Ready To Rock

I’m back!  

I know I haven’t posted for a while, but there was and still are very good personal reasons why. So far it has taken me a few days to create this post on and off, that’s when I can even get round to doing it. Rest assured though, I am still here and I will continue updating my little ol’ blog as and when I can, hopefully things will slowly get back to normal then I should be posting more regularly and then back normal. Thanks to those of you that have kindly taken time to email me to ask how things are, I apologise for not posting sooner and disappearing without any warning, but the circumstances prevented me from do so, it was all rather sudden to say the least.

I could have named this post “New Shell” as the car is at a point now where she is ready to go to the paint shop within the next week or so. Compared to the original rusty or distorted metal work, this could almost be classed as a new shell. The Mustang Maniac guys have been keeping me fully updated while I haven’t been able to get down there to do my duties and help out. Thanks very much guys for the updates.

The last piece of work I had done was the hood which took an age to complete. The guys assembled the front of the car and the hood was re-fitted up. Now there was a problem, the leading edge of the hood had been bent down and was hitting the headlight buckets preventing the correct alignment and closure. The hood was adjusted but the fenders and cowling looked very strange regarding the gaps. The hood was taken off and the guys tried to straighten out the bend with partial success, and on the odd occasion it was quite brutally adjusted to align it all back up. But the hood was now sitting to high and it turned out to be quite obvious that the hood was distorted beyond an economical repair. When you are at this high level of restoration you want it to look right especially on such a large panel of metal that you will be looking at all the time you are driving. So a difficult decision was made – it was a new hood to be fitted, it’s a shame the original couldn’t be used. But I fully understand that these things happen during classic car restorations, the guys did try to rescue the hood before it was replaced.  Yes I could have kept the original that sort of fitted and I doubt that many would have noticed, but it would have played on my mind knowing that it didn’t fit 100% correctly with the gaps, I just knew I wouldn’t be happy with it. Like the driver door, it was an awful lot of hard work, but at least I am happy nothing more could have been done to make it fit perfectly. Come to think of it I have seen the odd restored car with worse looking alignments, I dare say some other restorers would have been happy with it. I now have a rather large bare metal piece of scrap.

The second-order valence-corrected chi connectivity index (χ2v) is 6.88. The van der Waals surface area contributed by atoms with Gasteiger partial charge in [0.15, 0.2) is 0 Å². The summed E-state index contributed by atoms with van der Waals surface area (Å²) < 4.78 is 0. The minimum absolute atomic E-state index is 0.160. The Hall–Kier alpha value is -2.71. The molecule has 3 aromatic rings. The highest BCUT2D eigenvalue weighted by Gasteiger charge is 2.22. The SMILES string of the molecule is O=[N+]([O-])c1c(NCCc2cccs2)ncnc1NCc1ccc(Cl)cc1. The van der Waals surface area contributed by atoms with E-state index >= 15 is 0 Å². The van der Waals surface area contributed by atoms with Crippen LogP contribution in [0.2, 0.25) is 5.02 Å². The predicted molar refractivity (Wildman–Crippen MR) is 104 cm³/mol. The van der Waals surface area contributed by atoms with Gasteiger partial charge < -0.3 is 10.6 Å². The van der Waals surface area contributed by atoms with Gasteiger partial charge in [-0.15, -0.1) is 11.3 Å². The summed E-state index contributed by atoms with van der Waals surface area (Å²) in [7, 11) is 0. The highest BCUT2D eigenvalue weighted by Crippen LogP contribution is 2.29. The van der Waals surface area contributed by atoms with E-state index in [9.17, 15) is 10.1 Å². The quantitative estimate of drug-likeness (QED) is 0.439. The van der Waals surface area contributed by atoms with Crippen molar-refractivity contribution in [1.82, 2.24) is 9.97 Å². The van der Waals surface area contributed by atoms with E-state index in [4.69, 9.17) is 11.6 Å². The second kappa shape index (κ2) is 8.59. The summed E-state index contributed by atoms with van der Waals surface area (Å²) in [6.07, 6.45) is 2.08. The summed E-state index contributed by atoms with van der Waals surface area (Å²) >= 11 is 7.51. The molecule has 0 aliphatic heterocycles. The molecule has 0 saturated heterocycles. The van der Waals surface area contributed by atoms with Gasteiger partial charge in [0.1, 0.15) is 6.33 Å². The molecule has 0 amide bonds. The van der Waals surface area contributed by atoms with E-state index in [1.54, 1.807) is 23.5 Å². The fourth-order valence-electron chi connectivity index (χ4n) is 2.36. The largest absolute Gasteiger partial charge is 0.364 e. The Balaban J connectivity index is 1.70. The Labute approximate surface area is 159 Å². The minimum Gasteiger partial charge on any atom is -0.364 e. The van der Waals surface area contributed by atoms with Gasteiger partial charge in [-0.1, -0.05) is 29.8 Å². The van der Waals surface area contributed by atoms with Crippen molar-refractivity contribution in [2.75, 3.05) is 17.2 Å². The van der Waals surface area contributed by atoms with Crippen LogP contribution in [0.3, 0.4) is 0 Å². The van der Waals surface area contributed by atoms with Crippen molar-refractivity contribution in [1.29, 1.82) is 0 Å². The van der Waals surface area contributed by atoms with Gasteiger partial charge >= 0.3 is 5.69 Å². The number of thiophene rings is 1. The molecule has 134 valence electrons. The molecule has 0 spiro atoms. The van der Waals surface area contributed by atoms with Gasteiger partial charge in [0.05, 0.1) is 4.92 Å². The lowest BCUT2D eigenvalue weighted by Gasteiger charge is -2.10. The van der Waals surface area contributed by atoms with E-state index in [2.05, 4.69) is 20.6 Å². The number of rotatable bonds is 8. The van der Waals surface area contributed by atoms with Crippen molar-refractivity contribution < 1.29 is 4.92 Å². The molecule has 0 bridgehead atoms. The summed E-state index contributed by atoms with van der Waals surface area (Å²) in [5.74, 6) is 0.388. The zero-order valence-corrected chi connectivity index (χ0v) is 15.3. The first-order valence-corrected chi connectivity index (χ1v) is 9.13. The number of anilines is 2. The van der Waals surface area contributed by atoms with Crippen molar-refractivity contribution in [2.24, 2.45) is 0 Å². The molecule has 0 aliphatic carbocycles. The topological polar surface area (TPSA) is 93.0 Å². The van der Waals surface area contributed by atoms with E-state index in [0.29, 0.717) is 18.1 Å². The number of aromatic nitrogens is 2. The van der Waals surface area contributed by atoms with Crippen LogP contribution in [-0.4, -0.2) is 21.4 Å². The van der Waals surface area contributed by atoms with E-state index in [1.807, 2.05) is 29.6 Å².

However, on the plus side it means that my car is now ready to go to the paint shop with new metal that has already been protected from rust. Adam is now just waiting for the paint shop slot to become free in order for my car to go in and be transformed over the next month or six weeks before I see her back. Such an exciting time. I have potentially got the last set of pictures of the car in bare metal before she gets her new colour scheme.

As the car stands the filler work is pretty good, but has been left in a state where the body shop can see what has been done and what needs a final filler coat. Standard practice for the Mustang Maniac guys who seem to do just that little bit more to make sure all the gaps were correct. When the car is back from the paint shop I will then Red Oxide the inside parts that need doing over the black floor pans and the rear chassis legs before the work starts in earnest to put her back together again. I seriously just can’t wait to see her in the new colour.

Photo Menu:

I have tidied up the photo menus to group them together in order to make it more logical to find stuff.

I have added the following these large photo step by steps under the Photo Menu – Bodywork Section:

  • Rear Quarter Panel restoration work, click here for the quick link. (A very detailed step by step)
  • Hood Restoration Work, click here for the quick link
  • Trunk & Tail Light Restoration, click here for the quick link (A very detailed step by step)